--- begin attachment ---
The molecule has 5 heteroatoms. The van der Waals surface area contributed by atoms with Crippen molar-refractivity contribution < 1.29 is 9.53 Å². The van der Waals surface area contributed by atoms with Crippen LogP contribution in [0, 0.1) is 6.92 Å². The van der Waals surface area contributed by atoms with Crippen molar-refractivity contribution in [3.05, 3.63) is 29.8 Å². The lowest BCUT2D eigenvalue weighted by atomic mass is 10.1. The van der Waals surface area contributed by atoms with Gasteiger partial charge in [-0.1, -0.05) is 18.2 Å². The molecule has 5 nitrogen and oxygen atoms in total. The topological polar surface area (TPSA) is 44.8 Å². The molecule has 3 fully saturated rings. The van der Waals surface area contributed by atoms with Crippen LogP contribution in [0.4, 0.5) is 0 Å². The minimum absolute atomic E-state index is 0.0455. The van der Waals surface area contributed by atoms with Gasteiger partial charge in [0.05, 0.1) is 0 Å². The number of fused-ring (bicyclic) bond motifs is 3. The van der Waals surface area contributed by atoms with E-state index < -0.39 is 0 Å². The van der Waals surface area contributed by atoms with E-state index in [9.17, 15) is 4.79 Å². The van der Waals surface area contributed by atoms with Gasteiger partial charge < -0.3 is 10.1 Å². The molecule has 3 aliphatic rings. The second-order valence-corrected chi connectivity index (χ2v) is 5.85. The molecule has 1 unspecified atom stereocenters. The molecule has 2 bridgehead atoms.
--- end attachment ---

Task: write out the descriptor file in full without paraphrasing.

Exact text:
The molecule has 5 heteroatoms. The van der Waals surface area contributed by atoms with Crippen molar-refractivity contribution < 1.29 is 9.53 Å². The van der Waals surface area contributed by atoms with Crippen LogP contribution in [0, 0.1) is 6.92 Å². The van der Waals surface area contributed by atoms with Crippen molar-refractivity contribution in [3.05, 3.63) is 29.8 Å². The lowest BCUT2D eigenvalue weighted by atomic mass is 10.1. The van der Waals surface area contributed by atoms with Gasteiger partial charge in [-0.1, -0.05) is 18.2 Å². The molecule has 5 nitrogen and oxygen atoms in total. The topological polar surface area (TPSA) is 44.8 Å². The molecule has 3 fully saturated rings. The van der Waals surface area contributed by atoms with Crippen LogP contribution in [0.4, 0.5) is 0 Å². The minimum absolute atomic E-state index is 0.0455. The van der Waals surface area contributed by atoms with Gasteiger partial charge in [0.05, 0.1) is 0 Å². The number of fused-ring (bicyclic) bond motifs is 3. The van der Waals surface area contributed by atoms with E-state index < -0.39 is 0 Å². The van der Waals surface area contributed by atoms with E-state index in [9.17, 15) is 4.79 Å². The van der Waals surface area contributed by atoms with Gasteiger partial charge < -0.3 is 10.1 Å². The molecule has 3 aliphatic rings. The second-order valence-corrected chi connectivity index (χ2v) is 5.85. The molecule has 1 unspecified atom stereocenters. The molecule has 2 bridgehead atoms.